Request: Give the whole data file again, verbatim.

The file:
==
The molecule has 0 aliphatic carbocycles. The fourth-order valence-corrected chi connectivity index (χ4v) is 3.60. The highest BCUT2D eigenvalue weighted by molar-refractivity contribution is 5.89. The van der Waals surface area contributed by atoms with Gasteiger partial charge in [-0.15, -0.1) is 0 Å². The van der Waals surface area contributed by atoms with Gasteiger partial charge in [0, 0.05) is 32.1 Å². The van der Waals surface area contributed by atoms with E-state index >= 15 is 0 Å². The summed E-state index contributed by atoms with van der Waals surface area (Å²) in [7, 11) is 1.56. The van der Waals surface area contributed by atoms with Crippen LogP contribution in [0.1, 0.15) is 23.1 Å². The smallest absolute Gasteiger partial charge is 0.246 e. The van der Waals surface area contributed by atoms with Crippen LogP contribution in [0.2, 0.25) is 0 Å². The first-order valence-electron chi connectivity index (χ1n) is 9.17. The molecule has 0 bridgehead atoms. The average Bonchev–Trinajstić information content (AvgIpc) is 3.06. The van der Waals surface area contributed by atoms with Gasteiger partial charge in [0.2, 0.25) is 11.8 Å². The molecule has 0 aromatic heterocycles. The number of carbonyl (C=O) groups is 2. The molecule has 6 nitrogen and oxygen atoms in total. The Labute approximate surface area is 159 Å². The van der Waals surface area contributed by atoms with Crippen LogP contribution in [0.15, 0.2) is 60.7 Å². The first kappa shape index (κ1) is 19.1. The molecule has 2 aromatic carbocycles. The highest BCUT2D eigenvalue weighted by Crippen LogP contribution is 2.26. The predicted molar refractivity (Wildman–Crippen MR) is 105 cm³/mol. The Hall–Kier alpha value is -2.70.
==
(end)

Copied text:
The molecule has 0 aliphatic carbocycles. The fourth-order valence-corrected chi connectivity index (χ4v) is 3.60. The highest BCUT2D eigenvalue weighted by molar-refractivity contribution is 5.89. The van der Waals surface area contributed by atoms with Gasteiger partial charge in [-0.15, -0.1) is 0 Å². The van der Waals surface area contributed by atoms with Gasteiger partial charge in [0, 0.05) is 32.1 Å². The van der Waals surface area contributed by atoms with E-state index >= 15 is 0 Å². The summed E-state index contributed by atoms with van der Waals surface area (Å²) in [7, 11) is 1.56. The van der Waals surface area contributed by atoms with Crippen LogP contribution in [0.1, 0.15) is 23.1 Å². The smallest absolute Gasteiger partial charge is 0.246 e. The van der Waals surface area contributed by atoms with Crippen LogP contribution in [0.2, 0.25) is 0 Å². The first-order valence-electron chi connectivity index (χ1n) is 9.17. The molecule has 0 bridgehead atoms. The average Bonchev–Trinajstić information content (AvgIpc) is 3.06. The van der Waals surface area contributed by atoms with Gasteiger partial charge in [0.2, 0.25) is 11.8 Å². The molecule has 0 aromatic heterocycles. The number of carbonyl (C=O) groups is 2. The molecule has 6 nitrogen and oxygen atoms in total. The Labute approximate surface area is 159 Å². The van der Waals surface area contributed by atoms with Crippen LogP contribution in [0.15, 0.2) is 60.7 Å². The first kappa shape index (κ1) is 19.1. The molecule has 2 aromatic carbocycles. The highest BCUT2D eigenvalue weighted by Crippen LogP contribution is 2.26. The predicted molar refractivity (Wildman–Crippen MR) is 105 cm³/mol. The Hall–Kier alpha value is -2.70.